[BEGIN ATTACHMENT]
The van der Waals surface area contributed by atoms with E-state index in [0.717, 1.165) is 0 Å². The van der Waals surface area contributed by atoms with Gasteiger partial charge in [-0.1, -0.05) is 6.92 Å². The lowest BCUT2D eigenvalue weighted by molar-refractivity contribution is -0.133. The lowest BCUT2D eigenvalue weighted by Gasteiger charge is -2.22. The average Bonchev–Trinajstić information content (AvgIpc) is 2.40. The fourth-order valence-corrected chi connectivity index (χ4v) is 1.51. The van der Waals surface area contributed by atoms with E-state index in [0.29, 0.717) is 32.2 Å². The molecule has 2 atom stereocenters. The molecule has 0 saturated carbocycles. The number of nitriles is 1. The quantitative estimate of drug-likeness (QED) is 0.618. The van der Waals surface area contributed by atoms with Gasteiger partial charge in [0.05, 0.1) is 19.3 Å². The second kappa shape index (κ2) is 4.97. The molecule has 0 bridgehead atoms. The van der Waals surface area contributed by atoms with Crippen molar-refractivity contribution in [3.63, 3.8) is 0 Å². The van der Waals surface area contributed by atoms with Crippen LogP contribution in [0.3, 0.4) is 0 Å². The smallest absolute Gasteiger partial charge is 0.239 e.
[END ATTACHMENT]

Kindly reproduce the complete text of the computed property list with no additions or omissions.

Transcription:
The van der Waals surface area contributed by atoms with E-state index in [0.717, 1.165) is 0 Å². The van der Waals surface area contributed by atoms with Gasteiger partial charge in [-0.1, -0.05) is 6.92 Å². The lowest BCUT2D eigenvalue weighted by molar-refractivity contribution is -0.133. The lowest BCUT2D eigenvalue weighted by Gasteiger charge is -2.22. The average Bonchev–Trinajstić information content (AvgIpc) is 2.40. The fourth-order valence-corrected chi connectivity index (χ4v) is 1.51. The van der Waals surface area contributed by atoms with E-state index in [0.29, 0.717) is 32.2 Å². The molecule has 2 atom stereocenters. The molecule has 0 saturated carbocycles. The number of nitriles is 1. The quantitative estimate of drug-likeness (QED) is 0.618. The van der Waals surface area contributed by atoms with Gasteiger partial charge in [0.05, 0.1) is 19.3 Å². The second kappa shape index (κ2) is 4.97. The molecule has 0 bridgehead atoms. The van der Waals surface area contributed by atoms with Crippen molar-refractivity contribution in [3.63, 3.8) is 0 Å². The van der Waals surface area contributed by atoms with Crippen LogP contribution in [0.3, 0.4) is 0 Å². The smallest absolute Gasteiger partial charge is 0.239 e.